Mum & partner behaved oddly as medics tried to save murdered toddler, court hears 1 year ago

Mum & partner behaved oddly as medics tried to save murdered toddler, court hears

"I'd expect someone to be worried about their child, panicking and rushing."

Content warning: This article contains harrowing details of a child's death and alleged child abuse.

A couple accused of murdering a 16-month-old behaved unusually as medics tried to save the dying toddler, a court has heard.

Star Hobson suffered "utterly catastrophic injuries" prior to dying of cardiac arrest on 22 September 2020.

Mum Frankie Smith, 20, and her partner Savannah Brockhill, 28, are currently on trial charged with murder and causing or allowing the death of the infant, all of which they deny.

Bradford Crown Court heard that the Yorkshire mum and her partner didn't react in the way paramedics usually saw parents react to a situation as serious as the one Star was in.

On the day of Star's death, paramedic Wendy Durkin and emergency care assistant Andy Campbell were rushed to the couple's flat, where they had been alerted to a ‘Category 1’ case involving an infant.

Campbell explained this type of case is “as serious as it gets, your response is heightened” and that usually "there is a sense of panic, parents are panicked".

Smith (Left) and Brockhill

This was not the impression the responders got from the couple upon their arrival at the scene, Telegraph & Argus reports.

Brockhill met them in the flat building's car park, where "she was walking over quite slowly."

Campbell said: "She said the patient was upstairs in the flat. She wasn’t crying, she didn’t seem to be panicked. Her movement was slow, there was no urgency as we went up to the flat.

“She said the child was unattended and she heard a bang. She said she found the girl floppy and had performed CPR.”

Durkin added that Brockhill was "very calm and had no urgency in her voice whatsoever" which she found to be "not normal; I'd expect someone to be worried about their child, panicking and rushing".

She said Brockhill told her she had looked up "how to treat a shocked baby" online before making the call to emergency services.

The followed her into the flat where Campbell said they found “a very pale, almost lifeless child laying on her front wearing only a nappy.”


He continued: “Her breathing was very shallow; if we didn’t intervene straight away it was a cardiac arrest situation.”

Ms Durkin described Star as laying “on her front on the floor, very grey and waxy, not moving, wearing just a nappy.”

"I knew she was gravely ill and we needed to move quickly," she said.

Campbell said that less than a minute after their arrival, he picked Star up to take her to the ambulance and had to tell Smith to attend.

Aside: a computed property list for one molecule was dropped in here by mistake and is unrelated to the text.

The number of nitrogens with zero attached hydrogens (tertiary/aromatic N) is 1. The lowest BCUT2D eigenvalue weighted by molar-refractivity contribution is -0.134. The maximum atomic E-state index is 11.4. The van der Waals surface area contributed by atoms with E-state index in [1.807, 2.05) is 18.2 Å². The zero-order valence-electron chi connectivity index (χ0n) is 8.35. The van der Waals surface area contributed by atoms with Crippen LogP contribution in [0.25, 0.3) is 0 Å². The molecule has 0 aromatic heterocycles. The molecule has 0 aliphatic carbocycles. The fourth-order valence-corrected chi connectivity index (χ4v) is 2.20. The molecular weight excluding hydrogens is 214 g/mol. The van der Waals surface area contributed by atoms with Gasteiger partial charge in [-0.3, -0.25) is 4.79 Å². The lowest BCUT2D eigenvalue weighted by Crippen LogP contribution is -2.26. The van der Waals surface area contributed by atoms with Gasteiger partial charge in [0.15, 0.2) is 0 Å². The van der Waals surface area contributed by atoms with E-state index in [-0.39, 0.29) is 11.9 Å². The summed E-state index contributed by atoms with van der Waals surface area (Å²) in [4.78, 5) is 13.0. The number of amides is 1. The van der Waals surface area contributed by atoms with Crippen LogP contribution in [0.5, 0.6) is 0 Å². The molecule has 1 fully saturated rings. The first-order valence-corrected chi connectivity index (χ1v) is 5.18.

“She took her time getting ready, gathering a coat and phone,” he said. “There was no rush or panic, she didn’t seem emotional.”

Durkin agreed neither Smith nor Brockhill showed any sense of urgency in leaving the flat.

Star Hobson Star Hobson

In the ambulance, the toddler was unresponsive. The responders couldn't find a heartbeat and Star began vomiting "massive amounts of sick".

Durkin, who has 12 years' experience as a paramedic, said the sick had “the texture of runny Weetabix” and “just kept coming”.

Campbell said it continued as he began CPR on Star, coming from “her mouth, nose and a small amount from her eyes”.

Both responders said Brockhill told them she had done CPR by pressing on Star’s abdomen, which they said was the incorrect way to do it.

Durkin delivered a shot of adrenaline in an attempt to revive Star’s heart, but it failed to do so.

Campbell said it was only as they rushed to hospital that Smith grew emotional “as it became clear what was happening”.

Durkin added: "She began to scream and cry. She began to realise the gravity of the situation Star was in."

At the hospital, Smith had been on the phone while A&E staff tried to save her daughter, BBC News reports.


Joanne Goodman, a nurse at Airedale General Hospital in West Yorkshire, testified that Star was "dead on arrival" and that Smith had been behaving in an "unusual" way.

She said the mum didn't wish to hold her daughter, and instead kept stroking her face.

The nurse claimed Brockhill had also behaved strangely as well as aggressively, such as shouting loudly and waving her arms around. At one point, a doctor was called to calm her down, Goodman said.

Jurors heard that after Star had been pronounced dead, Brockhill asked the nurse to close the tot's eyes and put a nappy on her.

The court heard Smith had told the nurse she and Brockhill were in another room when they heard "a loud bang" come from the living room, where Star had playing with two other children, on the day of the toddler's death.

She claimed the mum had also told her Star had "vomited everywhere" prior to the arrival of paramedics at the couple's flat.

The court heard Smith described as "timid" and that the mum had feared she caused the toddler's death by "putting nail varnish on her nails" and not fully immunising her.

Prosecutor Alistair MacDonald previously said that Star "suffered a number of significant injuries at different times," such as fractures to the back of her head and to her right shin.

"Star had been repeatedly physically assaulted over the weeks and months before her death," he said.

If you have been affected by any of the details of this article, you can contact Women's Aid's 24 hour helpline on 1800 341 900 or Childline on 1800 66 66 66.